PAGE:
Albany legislation

In Albany, bills and resolutions are humming along — some might say they’re being crammed in — before the State legislature adjourns on June 8. One bill deserves your immediate attention: Direct Support Wage Enhancement.

Direct Support Wage Enhancement bill

New York’s 2023-24 budget utterly failed nonprofit Direct Support Professionals (DSPs) and, in response, Assembly Member Rebecca Seawright and state Senator John Mannion introduced a bill to raise wages an extra $4,000 per year in income.

To show your assembly member and senator you support it, click this link to the CP New York advocacy page. (Thanks to New York Alliance for Developmental Disabilities for posting this on Facebook.) It’s fast, it’s easy, do it now.

Legislative Disabilities Awareness Day

Much of the recent activity is thanks to Legislative Disabilities Awareness Day on May 15. That was when legislation and resolutions were passed to “promote inclusion, dignity, and respect for people living with disabilities,” according to a statement put out by Seawright, who’s also chair of the Committee on People with Disabilities. You can read about everything that’s in the legislative package here. Below are some highlights.
  • The legislature established the People with Disabilities Access to Programs Commission. It will make recommendations for new laws to help streamline the process for New Yorkers getting access to the programs and services they need.
  • A bill passed that creates more employment opportunities for disabled people within New York State government by allowing an individual with disabilities or disabled veteran to hold full-time or part-time positions for purposes of eligibility for recruitment for state employment.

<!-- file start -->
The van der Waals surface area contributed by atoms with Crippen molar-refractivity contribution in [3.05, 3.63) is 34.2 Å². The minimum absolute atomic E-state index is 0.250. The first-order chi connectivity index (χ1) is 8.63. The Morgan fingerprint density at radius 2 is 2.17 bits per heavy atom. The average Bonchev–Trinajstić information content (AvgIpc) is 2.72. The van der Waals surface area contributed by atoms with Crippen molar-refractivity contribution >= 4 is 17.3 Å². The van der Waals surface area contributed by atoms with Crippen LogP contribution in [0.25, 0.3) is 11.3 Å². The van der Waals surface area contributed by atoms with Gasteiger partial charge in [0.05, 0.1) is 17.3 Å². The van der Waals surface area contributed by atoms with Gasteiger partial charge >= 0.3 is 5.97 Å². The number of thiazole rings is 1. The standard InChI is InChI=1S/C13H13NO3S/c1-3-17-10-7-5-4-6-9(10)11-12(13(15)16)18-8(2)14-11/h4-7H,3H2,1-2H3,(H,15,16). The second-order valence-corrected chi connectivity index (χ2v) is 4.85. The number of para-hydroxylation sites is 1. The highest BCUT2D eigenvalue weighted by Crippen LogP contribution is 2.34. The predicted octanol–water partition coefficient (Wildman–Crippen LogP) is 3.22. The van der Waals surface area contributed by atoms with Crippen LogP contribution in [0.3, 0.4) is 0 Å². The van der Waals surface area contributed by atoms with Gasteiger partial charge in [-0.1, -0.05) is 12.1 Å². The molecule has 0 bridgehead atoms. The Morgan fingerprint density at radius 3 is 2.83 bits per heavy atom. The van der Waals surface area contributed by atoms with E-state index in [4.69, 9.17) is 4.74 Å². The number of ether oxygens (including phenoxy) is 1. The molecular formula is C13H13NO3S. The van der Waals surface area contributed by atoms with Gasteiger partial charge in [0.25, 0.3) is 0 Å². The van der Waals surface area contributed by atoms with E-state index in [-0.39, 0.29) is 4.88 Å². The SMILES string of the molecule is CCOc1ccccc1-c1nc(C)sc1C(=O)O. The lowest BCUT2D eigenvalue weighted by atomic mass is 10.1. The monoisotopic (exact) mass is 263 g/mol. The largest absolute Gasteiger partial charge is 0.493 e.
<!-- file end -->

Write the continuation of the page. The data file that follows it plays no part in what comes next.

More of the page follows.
• A bill passed the Assembly (and is stuck in the Senate) that waives the state’s sovereign immunity to claims under the Americans with Disabilities Act, the Fair Labor Standards Act, the Age Discrimination in Employment Act, and the Family and Medical Leave Act, allowing state employees to sue New York State for damages due to violations of those laws.

Andre’s Law

A bill reintroduced in the New York state legislature,  “Andre’s Law,” that would prohibit New York State from sending children to a Massachusetts institution that uses electro-shock and other aversive therapies is still hoping to pass before the end of the 2023 legislative session on June 8, reported the New York Post.

Andre’s Law would stop government agencies from sending any more children to the Judge Rothenberg Education Center in Canton, Mass., reportedly the only institution in the country to use such devices for behavior modification on students with intellectual and developmental disabilities (I/DD). More of the JRC’s residents come from New York than any other state, notes the Autistic Self-Advocacy Network. Read the NYP for the details, including how the Judge Rothenberg Center is fighting the law.

Disability-related highlights of the fiscal year budget

Given how recently the budget passed, I wanted to share these efficient highlights of what’s included courtesy of OPWDD.

  • Four Percent Cost of Living Adjustment: A four percent COLA for human services providers including providers within the developmental disabilities service system.
  • Intensive Treatment Opportunities (ITO): Funding to develop additional ITO units at the former Finger Lakes Developmental Center campus. This additional capacity will support people who require this level of care as they prepare to transition to more independent settings.
  • Statewide Ombudsman Program: $2 million for creating a statewide ombudsman program which will provide independent advocacy for people who receive OPWDD services. The ombudsman program will be available to all individuals eligible for OPWDD supports and services.
  • Continued investments in new services: $60 million in new funds to support OPWDD services for people who are new to the system and those whose needs have changed.
  • Continued investments in independent living opportunities: $15 million for continued development of integrated, supportive living opportunities for people with developmental disabilities.

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